A significant price gap is opening up between what sellers feel they can get for a property and what buyers are happy to pay.
The survey of nearly 40,000 househunters by Rightmove suggest that around half (49%) of people planning to buy in the next year believe house prices in their area are above what they consider ‘fair and reasonable’. However, just over a third of those planning to sell agrees with them.
“Unless both parties are able to bridge the price gap, then a stand-off situation ensues leading to lower numbers of successful sales," said Miles Shipside, director of Rightmove. "Naturally, sellers have an interest in standing their ground in order to achieve the best price but in the current housing market, where sellers outnumber successful buyers by around two to one, sellers need to lower the price or increase the perception of value to avoid being outflanked by their competition. First impressions are vital, and if a prospective buyer’s first impression is that a property is over-priced, they may not take their interest any further.”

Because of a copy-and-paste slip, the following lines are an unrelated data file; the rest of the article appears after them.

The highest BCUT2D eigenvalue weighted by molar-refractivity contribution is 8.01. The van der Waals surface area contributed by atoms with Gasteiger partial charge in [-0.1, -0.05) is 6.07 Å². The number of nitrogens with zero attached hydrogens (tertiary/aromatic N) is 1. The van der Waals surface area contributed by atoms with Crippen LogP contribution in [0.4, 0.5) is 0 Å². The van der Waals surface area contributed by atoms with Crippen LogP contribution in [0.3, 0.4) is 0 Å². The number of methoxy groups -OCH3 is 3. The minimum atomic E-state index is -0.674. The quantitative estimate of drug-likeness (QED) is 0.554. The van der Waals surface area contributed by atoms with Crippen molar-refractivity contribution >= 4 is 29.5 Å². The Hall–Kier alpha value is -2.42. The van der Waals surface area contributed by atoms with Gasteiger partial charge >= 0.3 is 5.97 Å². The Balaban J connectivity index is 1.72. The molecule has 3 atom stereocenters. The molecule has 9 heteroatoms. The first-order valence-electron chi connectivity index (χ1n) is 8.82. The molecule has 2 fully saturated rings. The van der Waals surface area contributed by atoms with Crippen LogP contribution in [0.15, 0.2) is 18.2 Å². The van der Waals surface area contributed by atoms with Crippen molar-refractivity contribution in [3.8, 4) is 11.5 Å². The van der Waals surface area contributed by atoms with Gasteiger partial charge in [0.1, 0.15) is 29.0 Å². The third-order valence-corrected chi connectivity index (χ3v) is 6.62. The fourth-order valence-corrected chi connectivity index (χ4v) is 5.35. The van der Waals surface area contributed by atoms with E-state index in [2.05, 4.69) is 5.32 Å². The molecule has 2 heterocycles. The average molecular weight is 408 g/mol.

The survey also showed that
* only a quarter of people moving expect property prices to be lower in 12 months, with seven out of ten expecting prices to be the same or higher
* one in five believe prices will be higher in a years’ time as a result of ‘overpricing’
* 56% said receiving a sensible offer was their single biggest concern when selling
Meanwhile, house price growth remains broadly stable, according to the latest Halifax House Price Index which says that house prices decreased by 0.6% in July following two consecutive rises.
Peter Rollings, CEO of estate agent Marsh & Parsons, said: “A lethargic mortgage market and faltering economy have conspired to undermine house prices, and the performance of central London is masking even greater falls around the country. Securing an affordable mortgage without a colossal deposit is an Olympian task for the average buyer, and this is reining in competition for properties across the country, preventing sales prices from climbing back to anything like their pre-crunch heights."